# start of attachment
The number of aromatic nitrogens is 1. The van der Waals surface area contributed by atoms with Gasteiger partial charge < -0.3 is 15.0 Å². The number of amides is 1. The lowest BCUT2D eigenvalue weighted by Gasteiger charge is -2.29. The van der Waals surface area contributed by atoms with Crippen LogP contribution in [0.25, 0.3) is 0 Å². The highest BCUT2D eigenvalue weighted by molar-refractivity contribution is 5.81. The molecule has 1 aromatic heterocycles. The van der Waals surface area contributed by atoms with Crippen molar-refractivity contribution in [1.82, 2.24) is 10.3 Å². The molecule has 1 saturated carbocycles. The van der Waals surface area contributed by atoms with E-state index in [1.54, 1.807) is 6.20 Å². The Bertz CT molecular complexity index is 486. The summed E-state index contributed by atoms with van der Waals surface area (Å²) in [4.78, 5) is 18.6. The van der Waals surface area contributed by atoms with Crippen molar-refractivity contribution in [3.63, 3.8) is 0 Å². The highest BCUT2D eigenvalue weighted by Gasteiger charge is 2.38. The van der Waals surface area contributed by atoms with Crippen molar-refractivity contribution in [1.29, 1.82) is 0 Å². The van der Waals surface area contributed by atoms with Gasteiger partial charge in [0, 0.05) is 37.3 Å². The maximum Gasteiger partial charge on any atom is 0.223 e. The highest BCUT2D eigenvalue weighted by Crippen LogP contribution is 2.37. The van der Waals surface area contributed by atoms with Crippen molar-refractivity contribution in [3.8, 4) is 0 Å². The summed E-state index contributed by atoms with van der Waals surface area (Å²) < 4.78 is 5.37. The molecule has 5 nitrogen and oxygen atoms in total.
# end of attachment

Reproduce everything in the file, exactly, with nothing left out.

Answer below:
The number of aromatic nitrogens is 1. The van der Waals surface area contributed by atoms with Gasteiger partial charge < -0.3 is 15.0 Å². The number of amides is 1. The lowest BCUT2D eigenvalue weighted by Gasteiger charge is -2.29. The van der Waals surface area contributed by atoms with Crippen LogP contribution in [0.25, 0.3) is 0 Å². The highest BCUT2D eigenvalue weighted by molar-refractivity contribution is 5.81. The molecule has 1 aromatic heterocycles. The van der Waals surface area contributed by atoms with Crippen molar-refractivity contribution in [1.82, 2.24) is 10.3 Å². The molecule has 1 saturated carbocycles. The van der Waals surface area contributed by atoms with E-state index in [1.54, 1.807) is 6.20 Å². The Bertz CT molecular complexity index is 486. The summed E-state index contributed by atoms with van der Waals surface area (Å²) in [4.78, 5) is 18.6. The van der Waals surface area contributed by atoms with Crippen molar-refractivity contribution in [3.63, 3.8) is 0 Å². The highest BCUT2D eigenvalue weighted by Gasteiger charge is 2.38. The van der Waals surface area contributed by atoms with Crippen molar-refractivity contribution in [1.29, 1.82) is 0 Å². The van der Waals surface area contributed by atoms with Gasteiger partial charge in [0, 0.05) is 37.3 Å². The maximum Gasteiger partial charge on any atom is 0.223 e. The highest BCUT2D eigenvalue weighted by Crippen LogP contribution is 2.37. The van der Waals surface area contributed by atoms with Crippen molar-refractivity contribution in [3.8, 4) is 0 Å². The summed E-state index contributed by atoms with van der Waals surface area (Å²) < 4.78 is 5.37. The molecule has 5 nitrogen and oxygen atoms in total.